Shifts towards personal values and priorities are rocking the future of work. We’ve mentioned the importance of introducing the happiness factor to the office before; as employees strive for a more meaningful connection with their work, they’re also looking for the work-life flexibility that will allow them to lead fulfilling personal lives. How can organizations respond accordingly, while also keeping company goals and objectives a priority?
New policies on work hours and vacation time can allow employees to take control of their time in ways that best match their personal rhythms, so that work can cater to them and not the other way around.
Bending the rules on time
The right amount of work-life flexibility hinges on time, and having enough of it to dedicate to each. Companies, like Cisco, Pocket, and Prezi, have already started adopting policies that allow employees to bend the rules on traditional office hours and vacations:
Companies can allow employees to break away from the traditional 9-5 by letting them shift around their hours, or getting rid of the whole clocking-in concept completely – who needs a 40 hour workweek, anyway? And the benefits are clear: employees can make way for personal projects and errands, and follow their own energy rhythms. In turn, they feel less stressed, are more focused and productive, and tend to be better at time management.
Similar in spirit to flexible work hours (and sharing most of its benefits) is unlimited vacation time. It works exactly the way it sounds: employees can take as much time off as they want throughout the year, no questions asked. They can take the time to properly rest and return to work fully refreshed.
Each policy has experienced its own growing pains over the years. When clear guidelines aren’t established, employees can risk feeling disconnected from their teams, or unable to draw lines between work and a personal life – when you’re working during traditionally “off” hours, it’s easy to feel like you’re always on the clock. Sometimes they’re even afraid to take adequate time off. An unlimited vacation policy can also seem irrelevant in countries where workers are entitled to a minimum of days off (with companies getting penalized for any time untaken).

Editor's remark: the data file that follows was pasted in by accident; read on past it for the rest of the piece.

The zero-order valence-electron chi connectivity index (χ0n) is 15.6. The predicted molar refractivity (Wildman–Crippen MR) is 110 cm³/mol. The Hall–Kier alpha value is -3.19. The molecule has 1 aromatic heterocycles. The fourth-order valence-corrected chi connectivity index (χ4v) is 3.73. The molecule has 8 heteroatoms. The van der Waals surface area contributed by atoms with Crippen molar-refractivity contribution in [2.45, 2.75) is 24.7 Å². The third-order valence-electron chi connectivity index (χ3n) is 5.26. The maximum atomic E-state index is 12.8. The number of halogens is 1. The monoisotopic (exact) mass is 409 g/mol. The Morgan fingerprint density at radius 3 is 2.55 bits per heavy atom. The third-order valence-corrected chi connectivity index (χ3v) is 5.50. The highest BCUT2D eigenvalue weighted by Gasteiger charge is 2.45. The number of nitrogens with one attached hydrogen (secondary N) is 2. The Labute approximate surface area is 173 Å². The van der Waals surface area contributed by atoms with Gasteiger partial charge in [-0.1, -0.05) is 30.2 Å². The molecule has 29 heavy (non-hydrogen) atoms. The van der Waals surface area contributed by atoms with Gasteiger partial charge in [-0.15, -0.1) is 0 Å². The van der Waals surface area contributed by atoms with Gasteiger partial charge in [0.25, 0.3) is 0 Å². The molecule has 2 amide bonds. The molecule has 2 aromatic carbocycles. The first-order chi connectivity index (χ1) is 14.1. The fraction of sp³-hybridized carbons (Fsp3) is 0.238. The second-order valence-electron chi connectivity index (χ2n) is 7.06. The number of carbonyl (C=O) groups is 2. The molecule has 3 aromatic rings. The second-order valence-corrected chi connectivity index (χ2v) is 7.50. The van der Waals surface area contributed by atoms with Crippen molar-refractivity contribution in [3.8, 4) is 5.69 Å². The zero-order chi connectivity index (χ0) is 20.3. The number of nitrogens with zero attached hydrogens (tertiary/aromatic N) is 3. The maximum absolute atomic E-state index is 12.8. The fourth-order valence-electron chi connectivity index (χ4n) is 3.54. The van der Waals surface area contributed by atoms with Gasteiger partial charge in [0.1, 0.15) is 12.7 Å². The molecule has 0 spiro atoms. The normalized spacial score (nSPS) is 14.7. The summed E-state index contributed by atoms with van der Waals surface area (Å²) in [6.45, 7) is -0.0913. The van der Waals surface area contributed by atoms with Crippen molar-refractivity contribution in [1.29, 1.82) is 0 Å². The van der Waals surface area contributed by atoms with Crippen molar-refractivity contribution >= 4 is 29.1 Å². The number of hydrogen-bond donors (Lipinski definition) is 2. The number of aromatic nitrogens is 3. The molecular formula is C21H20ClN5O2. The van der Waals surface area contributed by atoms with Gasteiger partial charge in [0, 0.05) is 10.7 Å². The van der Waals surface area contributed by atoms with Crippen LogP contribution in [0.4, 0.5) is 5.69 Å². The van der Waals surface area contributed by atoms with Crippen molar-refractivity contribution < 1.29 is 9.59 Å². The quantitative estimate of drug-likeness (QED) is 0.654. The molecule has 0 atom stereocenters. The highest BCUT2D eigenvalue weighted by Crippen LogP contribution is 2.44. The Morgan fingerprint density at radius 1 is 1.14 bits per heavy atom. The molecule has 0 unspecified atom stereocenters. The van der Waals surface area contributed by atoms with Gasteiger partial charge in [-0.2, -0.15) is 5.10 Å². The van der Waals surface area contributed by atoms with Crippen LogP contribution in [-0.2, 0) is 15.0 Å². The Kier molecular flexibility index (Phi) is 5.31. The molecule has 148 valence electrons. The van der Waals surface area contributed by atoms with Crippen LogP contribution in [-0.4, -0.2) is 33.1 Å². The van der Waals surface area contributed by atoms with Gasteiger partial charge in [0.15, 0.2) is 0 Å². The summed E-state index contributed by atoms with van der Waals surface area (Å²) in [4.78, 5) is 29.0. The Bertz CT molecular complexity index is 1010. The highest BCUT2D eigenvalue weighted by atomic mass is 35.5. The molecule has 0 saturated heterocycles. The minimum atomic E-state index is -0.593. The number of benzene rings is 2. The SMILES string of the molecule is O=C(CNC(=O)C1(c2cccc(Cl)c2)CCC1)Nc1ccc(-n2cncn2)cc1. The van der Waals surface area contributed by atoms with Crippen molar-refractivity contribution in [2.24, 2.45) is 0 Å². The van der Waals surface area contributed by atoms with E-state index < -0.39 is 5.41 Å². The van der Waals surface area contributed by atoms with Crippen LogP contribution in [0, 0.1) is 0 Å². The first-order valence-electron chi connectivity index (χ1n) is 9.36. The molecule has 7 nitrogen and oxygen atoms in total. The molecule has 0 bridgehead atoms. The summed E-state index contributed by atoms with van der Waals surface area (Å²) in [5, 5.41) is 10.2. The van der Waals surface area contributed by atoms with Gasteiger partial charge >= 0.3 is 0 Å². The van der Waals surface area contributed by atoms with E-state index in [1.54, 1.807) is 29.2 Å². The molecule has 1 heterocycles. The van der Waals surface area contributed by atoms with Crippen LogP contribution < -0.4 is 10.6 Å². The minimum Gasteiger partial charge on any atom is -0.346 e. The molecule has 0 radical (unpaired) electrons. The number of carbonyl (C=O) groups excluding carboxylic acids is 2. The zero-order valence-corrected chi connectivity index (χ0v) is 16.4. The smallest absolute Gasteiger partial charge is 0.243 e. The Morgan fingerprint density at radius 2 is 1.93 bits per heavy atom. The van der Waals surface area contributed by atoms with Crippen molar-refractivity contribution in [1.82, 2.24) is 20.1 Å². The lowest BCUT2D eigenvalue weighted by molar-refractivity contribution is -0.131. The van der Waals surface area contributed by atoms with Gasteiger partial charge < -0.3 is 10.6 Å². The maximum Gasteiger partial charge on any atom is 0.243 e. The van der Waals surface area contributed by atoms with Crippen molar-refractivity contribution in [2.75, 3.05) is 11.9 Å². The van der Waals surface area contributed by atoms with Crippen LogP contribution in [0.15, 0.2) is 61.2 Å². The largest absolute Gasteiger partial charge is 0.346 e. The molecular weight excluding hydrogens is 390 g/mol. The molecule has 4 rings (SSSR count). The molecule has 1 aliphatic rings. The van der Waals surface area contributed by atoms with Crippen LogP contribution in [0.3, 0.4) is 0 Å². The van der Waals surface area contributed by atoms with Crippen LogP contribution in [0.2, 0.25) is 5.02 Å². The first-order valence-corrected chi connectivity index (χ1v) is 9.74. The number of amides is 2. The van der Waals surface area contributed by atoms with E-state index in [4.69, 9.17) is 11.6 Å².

How to make it work
But there are plenty of ways to enforce these policies and get them running smoothly. Making an effort to clearly define roles, establish specific goals, utilize project management and communication tools effectively, and set core hours can go a long way, as well as complementing these policies with other work-life flexibility-based systems:
Paid, paid vacation
Back in 2012, Full Contact’s Bart Lorang found that employees weren’t always taking advantage of the vacation time they were given – either because of workaholism, or feeling pressured by superiors and colleagues to keep working. As an incentive, they began giving employees $7 500 each, every year, to pay for their holiday trips. They just have to follow a few simple rules (or they don’t get the money): actually go on vacation, fully disconnect, and avoid working while they’re away. The policy’s positive results and boost in team morale keeps it full swing today – employees feel appreciated, calmer, and less anxious.
Minimum vacation policies
Meanwhile, when the execs over at Buffer realized their teams didn’t know how to approach their unlimited vacation policy (particularly in regards to how much time they could take), they set a strict but simple guideline: a mandatory minimum of three weeks off (or 15 workdays) per year. It’s too soon to measure its impact on the company just yet – the practice was only introduced in September of 2016 as an experiment – but it’s further evidence of shifting priorities in the work-world.
There’s still room for development when it comes to approaching work-life flexibility, and the ForeWork initiative’s first crowdstorm (or brainstorm at internet scale, involving over 80 000 creative professionals), Looking ForeWork, has seen its fair share of innovation. For example, with his idea Shadow Cabinet, Polish designer Szymonwit proposes a system where employees sharing the same role shadow each other’s tasks for one week, and then switch off between each other for three weeks each. While work is intensive during the “on” periods, workers consistently get ample time off at fixed intervals.
Time is of essence to today’s workforce, and policies focused on work-life flexibility, that allow employees to balance their time between work and life more easily, are leading the way to a better future of work.
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